Kinesys’ K2 automation control system was used to fly a 16m high spiral staircase reveal, the centrepiece for Karl Lagerfeld’s highly visual "Ice Princesses" show for Chanel during Paris Fashion Week. This was staged in the newly renovated Grand Palais, just off the Champs Elysees.
Flemish rental company EML supplied sound, lighting, and rigging equipment for the event which was production managed by Alain Van Isacker. The stage was a Stageco structure, and the show’s technical aspects, including the staircase, was conceived by Hans Willems of Stageco. The staircase was constructed by French company Devineau, with the truss tower and all the load bearing mechanical elements supplied by Stageco.
The K2 system, which EML purchased last year and debuted on the Clouseau show in Antwerp, was operated by Koen De Puysseleir.
The EML team created a 360-degree arena for 2000 guests, with 16 elegant lighting towers arranged around the perimeter, each rigged with 20 Arena Visions concealed behind large frames of Lee frost filter. In the center of the space, they constructed an 18m diameter circular stage, and in the middle of this was a 16m high x 5m diameter cylinder tower, the bottom half of which hid a spiral staircase inside from the audience’s view.
The cylinder ‘sleeve’ mechanism was attached to four CM Varistar BGV-C1 vari-speed chain hoists, converted for use with the Kinesys system. They were double-reeved to give a 1000kg SWL and were rigged below stage in the base of the self-contained tower structure.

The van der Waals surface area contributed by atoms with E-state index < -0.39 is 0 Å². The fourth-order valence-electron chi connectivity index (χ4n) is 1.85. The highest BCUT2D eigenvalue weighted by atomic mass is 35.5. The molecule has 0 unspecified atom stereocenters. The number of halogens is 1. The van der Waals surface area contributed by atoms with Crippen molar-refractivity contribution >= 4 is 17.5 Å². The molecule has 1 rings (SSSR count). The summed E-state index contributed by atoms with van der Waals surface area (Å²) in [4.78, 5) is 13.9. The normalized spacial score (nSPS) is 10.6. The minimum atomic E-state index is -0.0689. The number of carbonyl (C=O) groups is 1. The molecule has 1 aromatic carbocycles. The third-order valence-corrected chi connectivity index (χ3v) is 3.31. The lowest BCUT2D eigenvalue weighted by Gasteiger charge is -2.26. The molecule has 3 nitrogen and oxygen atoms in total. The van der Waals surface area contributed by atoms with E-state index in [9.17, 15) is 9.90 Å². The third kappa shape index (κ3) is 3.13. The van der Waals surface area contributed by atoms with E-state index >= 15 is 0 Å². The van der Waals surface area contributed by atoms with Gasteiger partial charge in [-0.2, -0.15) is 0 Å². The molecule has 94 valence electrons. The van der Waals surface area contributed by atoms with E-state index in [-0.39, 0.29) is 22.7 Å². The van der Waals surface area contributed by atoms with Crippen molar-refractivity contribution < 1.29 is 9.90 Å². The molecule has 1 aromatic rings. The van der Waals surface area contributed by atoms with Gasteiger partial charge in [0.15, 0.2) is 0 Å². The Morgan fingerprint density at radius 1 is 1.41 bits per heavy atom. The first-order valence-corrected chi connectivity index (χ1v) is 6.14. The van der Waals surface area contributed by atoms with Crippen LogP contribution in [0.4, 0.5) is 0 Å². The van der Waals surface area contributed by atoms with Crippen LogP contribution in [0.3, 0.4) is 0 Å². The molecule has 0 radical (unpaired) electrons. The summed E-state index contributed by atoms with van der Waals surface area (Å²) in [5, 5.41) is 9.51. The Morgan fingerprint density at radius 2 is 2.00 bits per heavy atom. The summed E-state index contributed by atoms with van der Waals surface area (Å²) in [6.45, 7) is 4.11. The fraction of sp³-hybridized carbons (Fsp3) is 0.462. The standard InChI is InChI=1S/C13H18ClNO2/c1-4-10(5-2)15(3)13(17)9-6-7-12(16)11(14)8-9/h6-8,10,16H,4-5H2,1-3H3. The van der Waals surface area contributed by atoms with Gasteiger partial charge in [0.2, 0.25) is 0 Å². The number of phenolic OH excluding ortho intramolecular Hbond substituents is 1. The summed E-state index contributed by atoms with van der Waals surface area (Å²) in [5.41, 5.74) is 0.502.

During the show, 45 models walked onto stage, circled the cylinder and then walked into it via a pair of automatic doors.
As the 15-minute show concluded, the last model walked up to the tower and touched it, giving the cue for the cylinder to lift 13m in the air using K2, revealing the staircase, fully laden with all 45 models, for a spectacular finale. The motors were running at 20m per minute for the move, well below their maximum of 30.
The tower’s total height by the end of the move was 29m visible, with a further 2m secreted under the stage and approximately 10m of headroom still left above in the Grand Palais’ lofty ceiling. It made for a dramatic, heart-stopping finale to a phenomenal show and had the likes of Bernadette Chirac, Avril Lavigne, Victoria Beckham, and other A-list fashionistas, gasping in amazement.
This was a very simple move to program using K2, explains De Puysseleir, adding that he loves the system for its logical, tactile ‘hands-on’ control. “I am also a lighting operator, and it feels very similar to running a lighting console,” he says.
The innovative K2 system can control any lifting or moving device. Its ability to work with the actual moving items is central to its programming philosophy. K2 provides 3D viewers so movement of objects can be monitored and programmed from any angle.